Traditionally, the military did little for departing troops except hand them discharge papers. But in recent years, it has enacted a mandatory program to help service members prepare for civilian jobs or go back to school.
After your time in the military is up, how do you get ready to go back to the civilian world?
For Corporal Fabian Purvis, it involved a five-day seminar at Camp Pendleton in San Diego. It taught him things like how to translate his military experiences into something a civilian human resources department could better understand, along with some practical skills.
"I was like a sponge when I went there," he said. "I was like, 'I want everything you can give me. Show me how to dress, show me how to tie my tie, show me how to write a resume.'"
After four years in the Marine Corps, Purvis is hanging up his corporal's stripes and hoping to pin on a San Diego Sheriff deputy's badge.
"I come from a military background," Purvis said. "Everybody in my family, when they get out, there's two options: entrepreneurship, or police/fire. I prefer police. That's what I've always wanted to do."
The San Diego Sheriff's Department was one of many employers that came in to make recruiting pitches to Marines as they sat through the Transition Readiness Seminar at Pendleton. Purvis has already had a second round of interviews with the department and hopes to get an offer soon.
Training and assistance like this didn't exist for transitioning vets before 1991.
John Pickens served as a Special Forces medic in Vietnam. He said when he got out of the Army in 1973, people leaving the service didn't get a whole lot of help.
"It wasn't very long," he said. "You had to go here and turn in this, and you had to go there and hear some information about VA benefits."
The post-1991 Transition Assistance Program was a good start for helping service members, but it still had flaws, said Pickens.
For one thing, the program was voluntary. And even for those service members who wanted to participate, their commanders could turn them down for virtually any reason.
The program also was geared more towards putting people into manual trades than into college or professional jobs.
A Congressional fix
Five years ago, Congress tried to fix those problems by revamping the program, which is now run by Dr. Susan Kelly.
She said the effort changed in three major ways. First, participation became mandatory. Second, it forced every service member to come up with an achievable post-military goal. Third, it made commanders accountable for making sure their subordinates were set up to succeed.
"The purpose of the redesign is to allow service members to develop their own individual transition plan," Kelly said. "The commanders and their senior leadership must verify that each and every service member that they are separating is ready."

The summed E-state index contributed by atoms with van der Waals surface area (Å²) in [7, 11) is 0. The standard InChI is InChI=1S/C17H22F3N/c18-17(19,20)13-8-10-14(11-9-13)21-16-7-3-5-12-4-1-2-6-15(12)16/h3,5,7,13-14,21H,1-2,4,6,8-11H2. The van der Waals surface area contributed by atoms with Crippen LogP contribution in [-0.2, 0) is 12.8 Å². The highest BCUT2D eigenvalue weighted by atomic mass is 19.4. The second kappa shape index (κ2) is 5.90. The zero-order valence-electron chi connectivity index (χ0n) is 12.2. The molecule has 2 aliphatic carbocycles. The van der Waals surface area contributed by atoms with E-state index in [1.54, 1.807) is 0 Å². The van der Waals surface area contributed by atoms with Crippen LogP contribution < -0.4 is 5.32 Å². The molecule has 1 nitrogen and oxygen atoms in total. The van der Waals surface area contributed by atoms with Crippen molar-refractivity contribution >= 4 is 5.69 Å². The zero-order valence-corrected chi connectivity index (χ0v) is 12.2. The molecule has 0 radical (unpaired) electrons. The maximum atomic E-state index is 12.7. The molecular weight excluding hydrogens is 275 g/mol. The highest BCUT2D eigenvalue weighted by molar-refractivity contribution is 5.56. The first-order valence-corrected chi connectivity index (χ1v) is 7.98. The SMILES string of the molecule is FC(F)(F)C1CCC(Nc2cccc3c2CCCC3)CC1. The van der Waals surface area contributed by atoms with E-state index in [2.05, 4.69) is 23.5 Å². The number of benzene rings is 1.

The transition plan is tailored for what each person wants to do on the outside, whether that means college, a trade, or executive management. For those who qualify for the G.I. Bill and want to go to school right away, the Transition Assistance Program helps them pick out a college and navigate the application process.
It even provides assistance to a population that had previously been denied help: those who get kicked out for misconduct. So while someone who's been given a less-than-honorable discharge will lose eligibility for benefits like the Post-9/11 G.I. Bill, he won't leave entirely empty-handed
John Pickens, the vet who left the Army in 1973, has been helping people transition out of the military for several years. In 2008, he founded VeteransPlus.org, a nonprofit organization offering free financial counseling to active-duty military personnel and veterans.
As someone who's seen both the old and the new transition programs up close, Pickens is pleased with how the assistance effort is now structured.
"I think they've made some changes for the positive," he said. "And I think they're open to improvement - so that's a good sign.
"Pickens would like to see transitional support extended to people after they've gone back to civilian life.
"The VA, of course, is very good about providing benefits and services, but they don't offer any education or counseling in how to budget or handle someone's finances," he said.
Corporal Purvis might be better positioned for financial success than most. While every Marine is trained as a rifleman, Purvis' main job was to serve as a financial analyst for the 1st Marine Expeditionary Force.
That experience has him feeling pretty confident as he prepares to get out.
"It's been pretty smooth for me, to be honest - a lot smoother than I heard it was," Purvis said. "I kind of feel invincible going out into the civilian world."